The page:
b) does not acquire or use the goods or services, or hold himself out as acquiring or using the goods or services, primarily for the purpose of -
     i) resupplying them in trade;
     ii) consuming them in the course of a manufacturing process;
     iii) in the case of goods, repairing or treating, in trade, other goods or fixtures on land.

Consumers who feel that traders have given misleading impression on the price of goods can file their claims at the tribunal.

Instances of false representation include gift offers and prizes that traders have no intention of honouring.

Violation on safety standard of goods and services is also an offence which the tribunal can hear.

A claim can be filed at any tribunal office by filling up the claim form, which is available free of charge at all tribunal branches. It can also be downloaded from the e-Tribunal website at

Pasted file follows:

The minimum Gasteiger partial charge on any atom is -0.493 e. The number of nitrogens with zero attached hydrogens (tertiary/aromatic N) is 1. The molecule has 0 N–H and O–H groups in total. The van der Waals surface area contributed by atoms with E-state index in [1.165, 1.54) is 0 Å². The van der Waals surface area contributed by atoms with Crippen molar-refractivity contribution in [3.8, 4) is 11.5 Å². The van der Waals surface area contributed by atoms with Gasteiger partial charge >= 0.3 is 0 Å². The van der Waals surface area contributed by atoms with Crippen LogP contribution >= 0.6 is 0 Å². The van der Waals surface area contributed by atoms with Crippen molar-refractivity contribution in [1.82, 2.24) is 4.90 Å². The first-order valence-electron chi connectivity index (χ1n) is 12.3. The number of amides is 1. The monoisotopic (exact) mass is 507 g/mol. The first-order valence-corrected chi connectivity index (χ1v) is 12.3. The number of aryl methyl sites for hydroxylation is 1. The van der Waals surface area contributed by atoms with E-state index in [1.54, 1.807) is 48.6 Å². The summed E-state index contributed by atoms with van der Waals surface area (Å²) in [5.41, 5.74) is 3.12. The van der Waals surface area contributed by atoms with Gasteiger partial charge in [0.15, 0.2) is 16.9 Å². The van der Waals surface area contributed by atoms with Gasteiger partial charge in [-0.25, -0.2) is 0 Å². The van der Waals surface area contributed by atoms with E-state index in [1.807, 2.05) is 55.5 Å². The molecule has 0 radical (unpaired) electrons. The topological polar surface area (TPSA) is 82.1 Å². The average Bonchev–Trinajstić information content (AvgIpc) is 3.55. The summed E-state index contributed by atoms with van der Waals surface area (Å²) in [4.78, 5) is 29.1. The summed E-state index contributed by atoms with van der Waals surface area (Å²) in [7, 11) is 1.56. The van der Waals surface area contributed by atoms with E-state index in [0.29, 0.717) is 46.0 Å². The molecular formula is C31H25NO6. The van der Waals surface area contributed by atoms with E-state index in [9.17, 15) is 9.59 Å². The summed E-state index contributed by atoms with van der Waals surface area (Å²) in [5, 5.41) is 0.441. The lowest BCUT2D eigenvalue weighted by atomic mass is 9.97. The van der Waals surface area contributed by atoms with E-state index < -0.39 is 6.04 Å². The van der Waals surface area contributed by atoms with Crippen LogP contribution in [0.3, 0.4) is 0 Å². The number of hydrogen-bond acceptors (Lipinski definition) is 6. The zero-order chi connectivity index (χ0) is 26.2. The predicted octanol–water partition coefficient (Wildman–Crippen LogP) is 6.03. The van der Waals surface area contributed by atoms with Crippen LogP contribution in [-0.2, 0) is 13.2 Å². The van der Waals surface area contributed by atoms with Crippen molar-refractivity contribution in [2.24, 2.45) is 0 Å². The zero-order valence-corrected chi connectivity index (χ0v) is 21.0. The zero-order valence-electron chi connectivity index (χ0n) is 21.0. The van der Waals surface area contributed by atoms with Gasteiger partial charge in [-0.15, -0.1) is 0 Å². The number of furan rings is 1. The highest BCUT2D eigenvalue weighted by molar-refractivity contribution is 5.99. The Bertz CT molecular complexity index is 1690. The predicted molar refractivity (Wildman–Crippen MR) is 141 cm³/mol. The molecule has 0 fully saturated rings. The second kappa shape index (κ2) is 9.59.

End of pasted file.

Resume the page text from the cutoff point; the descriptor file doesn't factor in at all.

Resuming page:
The filing fee for the form is only RM5. The law requires the tribunal to dispose of the claims within 60 days of the first hearing, but currently this tribunal is disposing of cases within 45 days of filing.

A consumer can file for claims up to RM25,000 and only cases within three years are eligible to be heard.
The guilty party has to pay the award to the claimant within 14 days upon the disposal of the case, failing which he is liable to a fine of up to RM5,000 or jail of two years, or both.